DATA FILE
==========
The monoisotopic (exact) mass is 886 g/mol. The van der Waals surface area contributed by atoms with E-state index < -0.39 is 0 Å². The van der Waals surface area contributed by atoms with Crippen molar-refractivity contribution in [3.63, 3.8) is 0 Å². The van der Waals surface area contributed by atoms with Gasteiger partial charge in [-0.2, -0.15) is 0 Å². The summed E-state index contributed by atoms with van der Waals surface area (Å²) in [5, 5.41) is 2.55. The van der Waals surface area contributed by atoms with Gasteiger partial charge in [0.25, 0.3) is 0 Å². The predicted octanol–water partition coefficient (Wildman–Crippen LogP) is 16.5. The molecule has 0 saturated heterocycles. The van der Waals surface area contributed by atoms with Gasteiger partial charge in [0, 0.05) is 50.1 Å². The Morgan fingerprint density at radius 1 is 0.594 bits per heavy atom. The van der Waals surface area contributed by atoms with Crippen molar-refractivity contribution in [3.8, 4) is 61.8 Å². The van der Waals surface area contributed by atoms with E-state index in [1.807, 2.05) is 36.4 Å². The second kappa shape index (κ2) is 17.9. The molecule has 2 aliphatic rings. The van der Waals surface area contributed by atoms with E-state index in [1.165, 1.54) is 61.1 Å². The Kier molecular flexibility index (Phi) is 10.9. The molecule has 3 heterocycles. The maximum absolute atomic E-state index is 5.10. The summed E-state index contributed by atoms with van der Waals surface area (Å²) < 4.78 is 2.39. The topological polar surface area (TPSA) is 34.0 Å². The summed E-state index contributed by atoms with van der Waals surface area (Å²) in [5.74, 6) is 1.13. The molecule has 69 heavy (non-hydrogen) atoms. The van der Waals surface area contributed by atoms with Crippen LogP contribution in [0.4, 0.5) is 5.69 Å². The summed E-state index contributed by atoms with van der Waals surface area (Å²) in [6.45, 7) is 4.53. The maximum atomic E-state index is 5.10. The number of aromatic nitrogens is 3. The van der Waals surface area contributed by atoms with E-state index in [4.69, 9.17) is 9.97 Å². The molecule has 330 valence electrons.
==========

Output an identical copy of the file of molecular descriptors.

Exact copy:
The monoisotopic (exact) mass is 886 g/mol. The van der Waals surface area contributed by atoms with E-state index < -0.39 is 0 Å². The van der Waals surface area contributed by atoms with Crippen molar-refractivity contribution in [3.63, 3.8) is 0 Å². The van der Waals surface area contributed by atoms with Gasteiger partial charge in [-0.2, -0.15) is 0 Å². The summed E-state index contributed by atoms with van der Waals surface area (Å²) in [5, 5.41) is 2.55. The van der Waals surface area contributed by atoms with Gasteiger partial charge in [0.25, 0.3) is 0 Å². The predicted octanol–water partition coefficient (Wildman–Crippen LogP) is 16.5. The molecule has 0 saturated heterocycles. The van der Waals surface area contributed by atoms with Gasteiger partial charge in [0, 0.05) is 50.1 Å². The Morgan fingerprint density at radius 1 is 0.594 bits per heavy atom. The van der Waals surface area contributed by atoms with Crippen molar-refractivity contribution in [3.8, 4) is 61.8 Å². The van der Waals surface area contributed by atoms with E-state index in [1.807, 2.05) is 36.4 Å². The second kappa shape index (κ2) is 17.9. The molecule has 2 aliphatic rings. The van der Waals surface area contributed by atoms with E-state index in [1.165, 1.54) is 61.1 Å². The Kier molecular flexibility index (Phi) is 10.9. The molecule has 3 heterocycles. The maximum absolute atomic E-state index is 5.10. The summed E-state index contributed by atoms with van der Waals surface area (Å²) < 4.78 is 2.39. The topological polar surface area (TPSA) is 34.0 Å². The summed E-state index contributed by atoms with van der Waals surface area (Å²) in [5.74, 6) is 1.13. The molecule has 69 heavy (non-hydrogen) atoms. The van der Waals surface area contributed by atoms with Crippen LogP contribution in [0.4, 0.5) is 5.69 Å². The summed E-state index contributed by atoms with van der Waals surface area (Å²) in [6.45, 7) is 4.53. The maximum atomic E-state index is 5.10. The number of aromatic nitrogens is 3. The van der Waals surface area contributed by atoms with E-state index in [4.69, 9.17) is 9.97 Å². The molecule has 330 valence electrons.